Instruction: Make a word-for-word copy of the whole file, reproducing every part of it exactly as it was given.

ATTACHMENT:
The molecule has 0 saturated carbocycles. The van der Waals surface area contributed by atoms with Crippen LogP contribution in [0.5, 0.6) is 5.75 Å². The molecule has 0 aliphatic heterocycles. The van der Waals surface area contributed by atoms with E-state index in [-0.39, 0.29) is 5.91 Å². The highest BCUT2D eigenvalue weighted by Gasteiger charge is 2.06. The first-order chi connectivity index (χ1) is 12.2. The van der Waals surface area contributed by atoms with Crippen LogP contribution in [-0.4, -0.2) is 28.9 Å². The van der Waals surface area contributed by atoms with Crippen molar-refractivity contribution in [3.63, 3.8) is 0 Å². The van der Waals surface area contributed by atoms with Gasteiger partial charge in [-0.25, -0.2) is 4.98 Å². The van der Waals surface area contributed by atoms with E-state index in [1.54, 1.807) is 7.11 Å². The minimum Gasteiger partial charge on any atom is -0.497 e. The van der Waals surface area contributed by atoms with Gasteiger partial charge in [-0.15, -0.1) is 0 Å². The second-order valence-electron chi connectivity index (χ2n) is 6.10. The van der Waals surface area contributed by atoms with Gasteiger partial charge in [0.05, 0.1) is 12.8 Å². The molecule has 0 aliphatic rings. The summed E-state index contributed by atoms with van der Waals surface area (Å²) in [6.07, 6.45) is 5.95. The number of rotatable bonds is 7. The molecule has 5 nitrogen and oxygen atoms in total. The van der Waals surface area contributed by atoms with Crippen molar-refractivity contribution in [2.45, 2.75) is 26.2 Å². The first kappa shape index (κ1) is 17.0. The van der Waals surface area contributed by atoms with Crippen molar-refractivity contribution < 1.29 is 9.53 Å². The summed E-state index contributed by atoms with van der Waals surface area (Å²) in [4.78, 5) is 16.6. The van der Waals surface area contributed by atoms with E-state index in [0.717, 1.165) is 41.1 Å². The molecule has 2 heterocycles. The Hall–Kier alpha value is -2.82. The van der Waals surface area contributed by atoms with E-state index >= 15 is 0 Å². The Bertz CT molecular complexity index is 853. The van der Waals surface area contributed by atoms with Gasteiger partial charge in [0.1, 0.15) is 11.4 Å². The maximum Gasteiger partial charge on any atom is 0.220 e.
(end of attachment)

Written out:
The molecule has 0 saturated carbocycles. The van der Waals surface area contributed by atoms with Crippen LogP contribution in [0.5, 0.6) is 5.75 Å². The molecule has 0 aliphatic heterocycles. The van der Waals surface area contributed by atoms with E-state index in [-0.39, 0.29) is 5.91 Å². The highest BCUT2D eigenvalue weighted by Gasteiger charge is 2.06. The first-order chi connectivity index (χ1) is 12.2. The van der Waals surface area contributed by atoms with Crippen LogP contribution in [-0.4, -0.2) is 28.9 Å². The van der Waals surface area contributed by atoms with Crippen molar-refractivity contribution in [3.63, 3.8) is 0 Å². The van der Waals surface area contributed by atoms with Gasteiger partial charge in [-0.25, -0.2) is 4.98 Å². The van der Waals surface area contributed by atoms with E-state index in [1.54, 1.807) is 7.11 Å². The minimum Gasteiger partial charge on any atom is -0.497 e. The van der Waals surface area contributed by atoms with Gasteiger partial charge in [-0.15, -0.1) is 0 Å². The second-order valence-electron chi connectivity index (χ2n) is 6.10. The van der Waals surface area contributed by atoms with Gasteiger partial charge in [0.05, 0.1) is 12.8 Å². The molecule has 0 aliphatic rings. The summed E-state index contributed by atoms with van der Waals surface area (Å²) in [6.07, 6.45) is 5.95. The number of rotatable bonds is 7. The molecule has 5 nitrogen and oxygen atoms in total. The van der Waals surface area contributed by atoms with Crippen molar-refractivity contribution in [2.45, 2.75) is 26.2 Å². The first kappa shape index (κ1) is 17.0. The van der Waals surface area contributed by atoms with Crippen molar-refractivity contribution < 1.29 is 9.53 Å². The summed E-state index contributed by atoms with van der Waals surface area (Å²) in [4.78, 5) is 16.6. The van der Waals surface area contributed by atoms with E-state index in [0.717, 1.165) is 41.1 Å². The molecule has 2 heterocycles. The Hall–Kier alpha value is -2.82. The van der Waals surface area contributed by atoms with E-state index >= 15 is 0 Å². The Bertz CT molecular complexity index is 853. The van der Waals surface area contributed by atoms with Gasteiger partial charge in [0.1, 0.15) is 11.4 Å². The maximum Gasteiger partial charge on any atom is 0.220 e.